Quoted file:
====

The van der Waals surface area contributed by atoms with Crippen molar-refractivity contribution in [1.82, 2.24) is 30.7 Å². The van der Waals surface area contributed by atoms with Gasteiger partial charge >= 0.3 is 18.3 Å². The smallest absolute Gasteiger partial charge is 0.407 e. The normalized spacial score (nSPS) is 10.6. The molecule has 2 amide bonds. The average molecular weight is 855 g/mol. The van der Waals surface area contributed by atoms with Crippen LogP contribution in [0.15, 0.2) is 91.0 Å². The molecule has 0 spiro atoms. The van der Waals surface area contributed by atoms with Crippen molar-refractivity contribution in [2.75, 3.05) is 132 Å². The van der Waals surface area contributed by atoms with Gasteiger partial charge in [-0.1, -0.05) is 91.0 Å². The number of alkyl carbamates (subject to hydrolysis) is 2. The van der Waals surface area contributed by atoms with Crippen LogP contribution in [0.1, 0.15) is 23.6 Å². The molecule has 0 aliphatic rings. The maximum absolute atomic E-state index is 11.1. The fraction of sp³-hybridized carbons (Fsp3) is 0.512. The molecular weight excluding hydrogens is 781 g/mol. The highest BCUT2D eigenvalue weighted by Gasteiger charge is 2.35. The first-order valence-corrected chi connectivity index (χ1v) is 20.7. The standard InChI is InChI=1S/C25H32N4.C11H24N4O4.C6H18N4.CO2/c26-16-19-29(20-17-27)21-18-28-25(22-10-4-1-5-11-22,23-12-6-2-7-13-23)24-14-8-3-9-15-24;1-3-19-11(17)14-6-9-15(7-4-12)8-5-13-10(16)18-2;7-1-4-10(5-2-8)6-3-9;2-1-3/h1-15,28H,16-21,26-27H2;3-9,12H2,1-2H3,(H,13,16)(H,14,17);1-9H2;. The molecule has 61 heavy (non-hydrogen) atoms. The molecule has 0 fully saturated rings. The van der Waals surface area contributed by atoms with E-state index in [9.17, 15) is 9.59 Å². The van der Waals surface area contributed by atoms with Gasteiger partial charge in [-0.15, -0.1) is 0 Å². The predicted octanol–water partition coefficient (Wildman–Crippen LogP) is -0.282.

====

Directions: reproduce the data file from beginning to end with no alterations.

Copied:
The van der Waals surface area contributed by atoms with Crippen molar-refractivity contribution in [1.82, 2.24) is 30.7 Å². The van der Waals surface area contributed by atoms with Gasteiger partial charge >= 0.3 is 18.3 Å². The smallest absolute Gasteiger partial charge is 0.407 e. The normalized spacial score (nSPS) is 10.6. The molecule has 2 amide bonds. The average molecular weight is 855 g/mol. The van der Waals surface area contributed by atoms with Crippen LogP contribution in [0.15, 0.2) is 91.0 Å². The molecule has 0 spiro atoms. The van der Waals surface area contributed by atoms with Crippen molar-refractivity contribution in [2.75, 3.05) is 132 Å². The van der Waals surface area contributed by atoms with Gasteiger partial charge in [-0.1, -0.05) is 91.0 Å². The number of alkyl carbamates (subject to hydrolysis) is 2. The van der Waals surface area contributed by atoms with Crippen LogP contribution in [0.1, 0.15) is 23.6 Å². The molecule has 0 aliphatic rings. The maximum absolute atomic E-state index is 11.1. The fraction of sp³-hybridized carbons (Fsp3) is 0.512. The molecular weight excluding hydrogens is 781 g/mol. The highest BCUT2D eigenvalue weighted by Gasteiger charge is 2.35. The first-order valence-corrected chi connectivity index (χ1v) is 20.7. The standard InChI is InChI=1S/C25H32N4.C11H24N4O4.C6H18N4.CO2/c26-16-19-29(20-17-27)21-18-28-25(22-10-4-1-5-11-22,23-12-6-2-7-13-23)24-14-8-3-9-15-24;1-3-19-11(17)14-6-9-15(7-4-12)8-5-13-10(16)18-2;7-1-4-10(5-2-8)6-3-9;2-1-3/h1-15,28H,16-21,26-27H2;3-9,12H2,1-2H3,(H,13,16)(H,14,17);1-9H2;. The molecule has 61 heavy (non-hydrogen) atoms. The molecule has 0 fully saturated rings. The van der Waals surface area contributed by atoms with E-state index in [9.17, 15) is 9.59 Å². The van der Waals surface area contributed by atoms with Gasteiger partial charge in [-0.15, -0.1) is 0 Å². The predicted octanol–water partition coefficient (Wildman–Crippen LogP) is -0.282.